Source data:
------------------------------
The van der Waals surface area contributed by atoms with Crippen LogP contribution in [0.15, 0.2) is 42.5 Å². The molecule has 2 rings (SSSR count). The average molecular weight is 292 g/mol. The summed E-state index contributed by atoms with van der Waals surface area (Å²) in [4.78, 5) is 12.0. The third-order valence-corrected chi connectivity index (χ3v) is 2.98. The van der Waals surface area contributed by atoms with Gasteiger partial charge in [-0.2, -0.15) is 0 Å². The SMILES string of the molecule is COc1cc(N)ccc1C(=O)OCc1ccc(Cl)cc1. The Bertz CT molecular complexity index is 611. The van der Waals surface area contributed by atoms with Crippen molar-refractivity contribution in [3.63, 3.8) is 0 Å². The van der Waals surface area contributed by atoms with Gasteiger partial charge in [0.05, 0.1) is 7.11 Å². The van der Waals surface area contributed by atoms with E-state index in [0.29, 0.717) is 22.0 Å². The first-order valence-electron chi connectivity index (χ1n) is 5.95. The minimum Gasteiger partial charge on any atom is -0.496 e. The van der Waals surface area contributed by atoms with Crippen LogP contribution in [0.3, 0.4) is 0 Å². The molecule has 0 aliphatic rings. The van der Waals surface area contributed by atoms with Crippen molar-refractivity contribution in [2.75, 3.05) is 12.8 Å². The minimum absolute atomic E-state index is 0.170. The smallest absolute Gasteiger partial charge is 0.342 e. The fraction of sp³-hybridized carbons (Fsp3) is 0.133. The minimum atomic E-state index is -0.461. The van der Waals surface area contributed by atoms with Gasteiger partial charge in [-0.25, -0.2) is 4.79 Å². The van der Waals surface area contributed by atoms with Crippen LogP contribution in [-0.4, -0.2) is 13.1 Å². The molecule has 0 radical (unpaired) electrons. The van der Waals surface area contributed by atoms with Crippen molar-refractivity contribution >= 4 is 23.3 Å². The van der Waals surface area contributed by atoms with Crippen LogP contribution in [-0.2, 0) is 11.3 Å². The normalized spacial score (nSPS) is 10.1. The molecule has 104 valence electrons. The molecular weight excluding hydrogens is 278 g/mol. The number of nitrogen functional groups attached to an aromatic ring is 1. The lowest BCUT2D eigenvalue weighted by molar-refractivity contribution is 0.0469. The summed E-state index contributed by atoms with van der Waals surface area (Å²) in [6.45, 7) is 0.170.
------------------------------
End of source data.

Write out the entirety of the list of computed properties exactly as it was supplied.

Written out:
The van der Waals surface area contributed by atoms with Crippen LogP contribution in [0.15, 0.2) is 42.5 Å². The molecule has 2 rings (SSSR count). The average molecular weight is 292 g/mol. The summed E-state index contributed by atoms with van der Waals surface area (Å²) in [4.78, 5) is 12.0. The third-order valence-corrected chi connectivity index (χ3v) is 2.98. The van der Waals surface area contributed by atoms with Gasteiger partial charge in [-0.2, -0.15) is 0 Å². The SMILES string of the molecule is COc1cc(N)ccc1C(=O)OCc1ccc(Cl)cc1. The Bertz CT molecular complexity index is 611. The van der Waals surface area contributed by atoms with Crippen molar-refractivity contribution in [3.63, 3.8) is 0 Å². The van der Waals surface area contributed by atoms with Gasteiger partial charge in [0.05, 0.1) is 7.11 Å². The van der Waals surface area contributed by atoms with E-state index in [0.29, 0.717) is 22.0 Å². The first-order valence-electron chi connectivity index (χ1n) is 5.95. The minimum Gasteiger partial charge on any atom is -0.496 e. The van der Waals surface area contributed by atoms with Crippen LogP contribution in [0.3, 0.4) is 0 Å². The molecule has 0 aliphatic rings. The van der Waals surface area contributed by atoms with Crippen molar-refractivity contribution in [2.75, 3.05) is 12.8 Å². The minimum absolute atomic E-state index is 0.170. The smallest absolute Gasteiger partial charge is 0.342 e. The fraction of sp³-hybridized carbons (Fsp3) is 0.133. The minimum atomic E-state index is -0.461. The van der Waals surface area contributed by atoms with Gasteiger partial charge in [-0.25, -0.2) is 4.79 Å². The van der Waals surface area contributed by atoms with Crippen LogP contribution in [-0.4, -0.2) is 13.1 Å². The molecule has 0 radical (unpaired) electrons. The van der Waals surface area contributed by atoms with Crippen molar-refractivity contribution >= 4 is 23.3 Å². The van der Waals surface area contributed by atoms with Crippen LogP contribution in [-0.2, 0) is 11.3 Å². The normalized spacial score (nSPS) is 10.1. The molecule has 104 valence electrons. The molecular weight excluding hydrogens is 278 g/mol. The number of nitrogen functional groups attached to an aromatic ring is 1. The lowest BCUT2D eigenvalue weighted by molar-refractivity contribution is 0.0469. The summed E-state index contributed by atoms with van der Waals surface area (Å²) in [6.45, 7) is 0.170.